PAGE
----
Let us now look at what the Bible says about Elijah’s forty-day fast, which is recorded in 1 Kings 19:1-10: “And Ahab told Jezebel all that Elijah had done, also how he had executed all the prophets with the sword. Then Jezebel sent a messenger to Elijah, saying, “So let the gods to to me, and more also, if I do not make your life as the life of one of them by tomorrow about this time.” And when he saw that, he arose and ran for his life, and went to Beersheba, which belongs to Judah, and left his servant there. But he himself went a day’s journey into the wilderness, and came and sat down under a broom tree. And he prayed that he might die, and said, “It is enough! Now, Eternal, take my life, for I am no better than my fathers!” Then as he lay and slept under a broom tree, suddenly an angel touched him, and said to him, “ARise and eat. Then he looked, and there by his head was a cake baked on coals, and a jar of water. So he ate and drank, and lay down again. And the angel of the Eternal came back the second time, and touched him, and said, “Arise and eat, because the journey is too great for you.” So he arose, and ate and drank; and he went in the strength of that food forty days and forty nights as far as Horeb, the mountain of God. And there he went into a cave, and spent the night in that place; and behold, the word of the Eternal came to him, and He said to him, “What are you doing here, Elijah?” So he said, “I have been very zealous for the Eternal God of hosts; for the children of Israel have forsaken Your covenant, torn down your altars, and killed Your prophets with the sword. I alone am left; and they seek to take my life.”

Let us now look at what the Bible says about the forty-day fast of Jesus Christ in Matthew 4:1-11 (which is also recorded in Mark 1:12-13 and Luke 4:1-13, in a slightly different order in Luke): “Then Jesus was led up by the Spirit into the wilderness to be tempted by the devil. And when He had fasted forty days and forty nights, afterward He was hungry. Now when the tempter came to Him, he said, “If You are the Son of God, command that these stones become bread.” But He answered and said, “It is written, ‘Man shall not live by bread alone, but by every word that proceeds from the mouth of God.'” Then the devil took Him up into the holy city, set Him on the pinnacle of the temple, and said to Him, “If you are the son of God, throw yourself down. For it is written: ‘He shall give His angels charge over you,’ and ‘In their hands they shall bear you up, lest you dash your foot against a stone.'” Jesus said to him, “It is written again, ‘You shall not tempt the Eternal your God.'” Again, the devil took Him up on an exceedingly high mountain, and showed Him all the kingdoms of the world and their glory. And he said to Him, “All these things I will give You if You will fall down and worship me.” Then Jesus said to him, “Away with you, Satan! For it is written, ‘You shall worship the Eternal Your God, and Him only you shall serve.'” Then the devil left Him, and behold, angels came and ministered to Him.”

Let us comment on some of the similarities and differences between these accounts to see what kind of patterns we can determine. Let us note that all of these periods of fasting occur in relative solitude in the wilderness. Moses fasted while being alone with God on Mt. Sinai. Elijah fasted while alone in the wilderness on the way to Horeb (also known as Mt. Sinai), and Jesus Christ fasted alone in the wilderness in an unspecified location. Also, in all three cases, there is a miraculous meal associated with the fasting. For Moses, there is a meal with God (the preincarnate Jesus Christ, since no one has seen the Father at any time) shared with Aaron, his two eldest sons (who later met a bad end for drunkenness as priests and disrespecting their office) and seventy elders. For Elijah, there is bread and water given by the Angel of the Eternal (again, the preincarnate Christ) that help Elijah last for forty days and forty nights of travel, and for Jesus Christ there is a meal provided by angels after the forty days of fasting (the only time where the miraculous meal is recorded as occurring after the fast rather than before it).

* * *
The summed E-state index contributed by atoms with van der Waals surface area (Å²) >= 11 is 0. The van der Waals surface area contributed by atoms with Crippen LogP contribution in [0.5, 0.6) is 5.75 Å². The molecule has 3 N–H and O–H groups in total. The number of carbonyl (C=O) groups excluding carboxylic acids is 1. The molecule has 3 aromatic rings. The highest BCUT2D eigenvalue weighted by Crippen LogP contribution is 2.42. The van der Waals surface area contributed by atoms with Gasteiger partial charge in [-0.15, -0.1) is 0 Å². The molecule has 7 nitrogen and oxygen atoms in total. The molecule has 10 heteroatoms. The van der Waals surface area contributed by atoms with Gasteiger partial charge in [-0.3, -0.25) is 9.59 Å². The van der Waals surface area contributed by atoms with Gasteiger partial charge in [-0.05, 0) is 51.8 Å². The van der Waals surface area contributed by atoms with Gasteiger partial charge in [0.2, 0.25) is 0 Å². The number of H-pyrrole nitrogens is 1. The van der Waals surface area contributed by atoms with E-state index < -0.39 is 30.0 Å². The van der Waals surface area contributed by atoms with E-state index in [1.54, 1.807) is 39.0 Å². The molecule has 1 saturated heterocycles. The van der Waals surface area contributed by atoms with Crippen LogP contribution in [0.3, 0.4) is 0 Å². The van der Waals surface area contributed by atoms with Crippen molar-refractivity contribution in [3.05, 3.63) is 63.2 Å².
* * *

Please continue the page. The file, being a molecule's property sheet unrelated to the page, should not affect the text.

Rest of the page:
Likewise, in two of the cases the people involved are doing exactly what they are supposed to be doing where they are supposed to be doing it, while in the case of Elijah, he was not where he was supposed to be in Israel, and yet God was merciful anyway. In all three cases, interestingly enough, there is an element of temptation and covenant and judgment. In the case of Moses’ fast, there was the idolatry of the Golden calf and the failure of Israel’s leadership (when Moses and Joshua were absent) to resist the tendency of Israel towards sin. In the case of Elijah, the priests of Baal had just been judged but Israel had not repented of their own idolatry and evil and had persecuted God’s prophets. In the case of Jesus Christ, Satan made several attempts to tempt Jesus Christ (including the twisting of scripture) while Jesus Christ claimed His divinity in a subtle way (“You shall not tempt the Eternal your God,” claiming His identity as Yahweh) and rebuffed the attempt of Satan to claim worship by God in the flesh, putting Satan under judgment through successfully enduring temptations even at His weakest point.

Even though there have been some people who have attempted some variation of the forty day fast, those fasts of forty days and forty nights in scripture with neither food nor water have been done with divine guidance and divine intervention rather than human attempts at demonstrating faith. Furthermore, they have been done at pivotal times in the history of God’s involvement with mankind, including the inauguration of His covenant with Israel at Mt. Sinai, His judgment of a wayward people that had rebelled against His ways for hundreds of years, and after the baptism of Jesus Christ, at the beginning of His ministry. Let us also note the presence of Jesus Christ in either preincarnate form or in the flesh in all three incidents. In short, fasting for forty days and forty nights is not something one should undertake as a publicity stunt, but rather something provided by God with miraculous help for important people in the plan of God for His purposes and His glory, and not for our own. Let us therefore not live by bread alone, but by every word which comes from God, so that we may be fit servants of the Eternal God whom we serve in spirit and truth.



[3] See, for example:

About nathanalbright

I'm a person with diverse interests who loves to read. If you want to know something about me, just ask.
This entry was posted in Bible, Biblical History, Christianity, Church of God, History and tagged , , , . Bookmark the permalink.

3 Responses to Man Shall Not Live By Bread Alone

  1. Pingback: A Still Small Voice | Edge Induced Cohesion

  2. Pingback: Souls In Affliction | Edge Induced Cohesion

  3. Pingback: Why Do Jews/Christians Read Jonah For Yom Kippur/The Day Of Atonement | Edge Induced Cohesion